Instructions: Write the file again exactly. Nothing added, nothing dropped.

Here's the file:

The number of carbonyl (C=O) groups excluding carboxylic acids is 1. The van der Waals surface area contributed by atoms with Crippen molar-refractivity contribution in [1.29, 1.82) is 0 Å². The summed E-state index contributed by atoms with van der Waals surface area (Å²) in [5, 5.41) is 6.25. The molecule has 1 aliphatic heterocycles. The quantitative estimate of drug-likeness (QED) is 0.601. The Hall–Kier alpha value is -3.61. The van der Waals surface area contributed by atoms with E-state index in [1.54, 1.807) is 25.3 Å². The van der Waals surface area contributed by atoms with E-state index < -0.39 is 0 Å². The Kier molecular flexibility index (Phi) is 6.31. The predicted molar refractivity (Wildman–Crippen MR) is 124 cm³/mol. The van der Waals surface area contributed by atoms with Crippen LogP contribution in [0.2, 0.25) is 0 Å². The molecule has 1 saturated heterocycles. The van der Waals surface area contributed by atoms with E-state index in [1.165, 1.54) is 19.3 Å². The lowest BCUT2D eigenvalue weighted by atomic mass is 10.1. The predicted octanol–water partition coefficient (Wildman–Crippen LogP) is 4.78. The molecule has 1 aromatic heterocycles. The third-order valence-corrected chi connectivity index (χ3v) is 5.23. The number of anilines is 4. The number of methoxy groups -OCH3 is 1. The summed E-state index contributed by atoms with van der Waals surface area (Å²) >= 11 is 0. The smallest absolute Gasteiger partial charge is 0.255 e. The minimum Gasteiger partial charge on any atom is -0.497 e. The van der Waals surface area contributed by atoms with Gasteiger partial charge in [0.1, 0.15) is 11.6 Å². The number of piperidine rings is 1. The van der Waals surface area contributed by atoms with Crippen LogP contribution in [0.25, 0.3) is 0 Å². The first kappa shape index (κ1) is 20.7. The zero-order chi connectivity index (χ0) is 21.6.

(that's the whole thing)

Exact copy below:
The number of carbonyl (C=O) groups excluding carboxylic acids is 1. The van der Waals surface area contributed by atoms with Crippen molar-refractivity contribution in [1.29, 1.82) is 0 Å². The summed E-state index contributed by atoms with van der Waals surface area (Å²) in [5, 5.41) is 6.25. The molecule has 1 aliphatic heterocycles. The quantitative estimate of drug-likeness (QED) is 0.601. The Hall–Kier alpha value is -3.61. The van der Waals surface area contributed by atoms with E-state index in [1.54, 1.807) is 25.3 Å². The van der Waals surface area contributed by atoms with E-state index < -0.39 is 0 Å². The Kier molecular flexibility index (Phi) is 6.31. The predicted molar refractivity (Wildman–Crippen MR) is 124 cm³/mol. The van der Waals surface area contributed by atoms with Crippen LogP contribution in [0.2, 0.25) is 0 Å². The molecule has 1 saturated heterocycles. The van der Waals surface area contributed by atoms with E-state index in [1.165, 1.54) is 19.3 Å². The lowest BCUT2D eigenvalue weighted by atomic mass is 10.1. The predicted octanol–water partition coefficient (Wildman–Crippen LogP) is 4.78. The molecule has 1 aromatic heterocycles. The third-order valence-corrected chi connectivity index (χ3v) is 5.23. The number of anilines is 4. The number of methoxy groups -OCH3 is 1. The summed E-state index contributed by atoms with van der Waals surface area (Å²) >= 11 is 0. The smallest absolute Gasteiger partial charge is 0.255 e. The minimum Gasteiger partial charge on any atom is -0.497 e. The van der Waals surface area contributed by atoms with Gasteiger partial charge in [0.1, 0.15) is 11.6 Å². The number of piperidine rings is 1. The van der Waals surface area contributed by atoms with Crippen LogP contribution in [0.25, 0.3) is 0 Å². The first kappa shape index (κ1) is 20.7. The zero-order chi connectivity index (χ0) is 21.6.